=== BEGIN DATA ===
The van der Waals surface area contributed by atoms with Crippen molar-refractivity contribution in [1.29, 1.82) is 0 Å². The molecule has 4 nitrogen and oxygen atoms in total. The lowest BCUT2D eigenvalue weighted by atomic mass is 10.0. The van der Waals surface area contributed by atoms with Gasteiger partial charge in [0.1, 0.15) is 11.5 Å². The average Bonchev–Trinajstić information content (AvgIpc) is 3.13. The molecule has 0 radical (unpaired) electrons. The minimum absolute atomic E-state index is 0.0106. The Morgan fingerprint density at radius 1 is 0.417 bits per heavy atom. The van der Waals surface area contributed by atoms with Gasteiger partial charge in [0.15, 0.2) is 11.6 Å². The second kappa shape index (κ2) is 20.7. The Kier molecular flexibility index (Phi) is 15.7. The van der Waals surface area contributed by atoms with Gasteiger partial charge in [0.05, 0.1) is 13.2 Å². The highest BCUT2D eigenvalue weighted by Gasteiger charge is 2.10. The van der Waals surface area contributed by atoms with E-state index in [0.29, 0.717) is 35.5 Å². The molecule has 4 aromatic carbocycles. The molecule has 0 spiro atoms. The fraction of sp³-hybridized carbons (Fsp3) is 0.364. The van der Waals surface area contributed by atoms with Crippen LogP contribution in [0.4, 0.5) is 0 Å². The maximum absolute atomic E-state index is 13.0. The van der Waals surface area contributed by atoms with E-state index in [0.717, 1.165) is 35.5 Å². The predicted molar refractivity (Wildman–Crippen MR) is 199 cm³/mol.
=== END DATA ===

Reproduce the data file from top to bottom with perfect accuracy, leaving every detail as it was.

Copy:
The van der Waals surface area contributed by atoms with Crippen molar-refractivity contribution in [1.29, 1.82) is 0 Å². The molecule has 4 nitrogen and oxygen atoms in total. The lowest BCUT2D eigenvalue weighted by atomic mass is 10.0. The van der Waals surface area contributed by atoms with Gasteiger partial charge in [0.1, 0.15) is 11.5 Å². The average Bonchev–Trinajstić information content (AvgIpc) is 3.13. The molecule has 0 radical (unpaired) electrons. The minimum absolute atomic E-state index is 0.0106. The Morgan fingerprint density at radius 1 is 0.417 bits per heavy atom. The van der Waals surface area contributed by atoms with Gasteiger partial charge in [0.15, 0.2) is 11.6 Å². The second kappa shape index (κ2) is 20.7. The Kier molecular flexibility index (Phi) is 15.7. The van der Waals surface area contributed by atoms with Gasteiger partial charge in [0.05, 0.1) is 13.2 Å². The highest BCUT2D eigenvalue weighted by Gasteiger charge is 2.10. The van der Waals surface area contributed by atoms with E-state index in [0.29, 0.717) is 35.5 Å². The molecule has 4 aromatic carbocycles. The molecule has 0 spiro atoms. The fraction of sp³-hybridized carbons (Fsp3) is 0.364. The van der Waals surface area contributed by atoms with Crippen LogP contribution in [0.4, 0.5) is 0 Å². The maximum absolute atomic E-state index is 13.0. The van der Waals surface area contributed by atoms with E-state index in [0.717, 1.165) is 35.5 Å². The predicted molar refractivity (Wildman–Crippen MR) is 199 cm³/mol.